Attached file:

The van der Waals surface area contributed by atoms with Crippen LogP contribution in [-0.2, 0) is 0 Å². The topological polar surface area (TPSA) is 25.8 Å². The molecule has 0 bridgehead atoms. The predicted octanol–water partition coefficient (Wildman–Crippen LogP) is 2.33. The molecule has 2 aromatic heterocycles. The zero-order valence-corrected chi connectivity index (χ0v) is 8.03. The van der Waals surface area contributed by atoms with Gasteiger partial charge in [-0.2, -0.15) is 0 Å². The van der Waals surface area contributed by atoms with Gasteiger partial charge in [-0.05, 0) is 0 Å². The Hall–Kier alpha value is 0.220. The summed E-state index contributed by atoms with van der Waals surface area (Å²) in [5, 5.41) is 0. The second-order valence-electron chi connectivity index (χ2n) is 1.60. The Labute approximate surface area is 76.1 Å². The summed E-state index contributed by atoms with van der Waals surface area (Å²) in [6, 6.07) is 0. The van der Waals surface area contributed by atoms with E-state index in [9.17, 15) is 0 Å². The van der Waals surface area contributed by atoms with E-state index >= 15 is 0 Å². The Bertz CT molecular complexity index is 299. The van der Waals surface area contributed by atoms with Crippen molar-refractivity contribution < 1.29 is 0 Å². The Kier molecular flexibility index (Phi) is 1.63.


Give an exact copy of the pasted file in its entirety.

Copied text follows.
The van der Waals surface area contributed by atoms with Crippen LogP contribution in [-0.2, 0) is 0 Å². The topological polar surface area (TPSA) is 25.8 Å². The molecule has 0 bridgehead atoms. The predicted octanol–water partition coefficient (Wildman–Crippen LogP) is 2.33. The molecule has 2 aromatic heterocycles. The zero-order valence-corrected chi connectivity index (χ0v) is 8.03. The van der Waals surface area contributed by atoms with Gasteiger partial charge in [-0.2, -0.15) is 0 Å². The van der Waals surface area contributed by atoms with Gasteiger partial charge in [-0.05, 0) is 0 Å². The Hall–Kier alpha value is 0.220. The summed E-state index contributed by atoms with van der Waals surface area (Å²) in [5, 5.41) is 0. The second-order valence-electron chi connectivity index (χ2n) is 1.60. The Labute approximate surface area is 76.1 Å². The summed E-state index contributed by atoms with van der Waals surface area (Å²) in [6, 6.07) is 0. The van der Waals surface area contributed by atoms with E-state index in [9.17, 15) is 0 Å². The van der Waals surface area contributed by atoms with E-state index >= 15 is 0 Å². The Bertz CT molecular complexity index is 299. The van der Waals surface area contributed by atoms with Crippen molar-refractivity contribution < 1.29 is 0 Å². The Kier molecular flexibility index (Phi) is 1.63.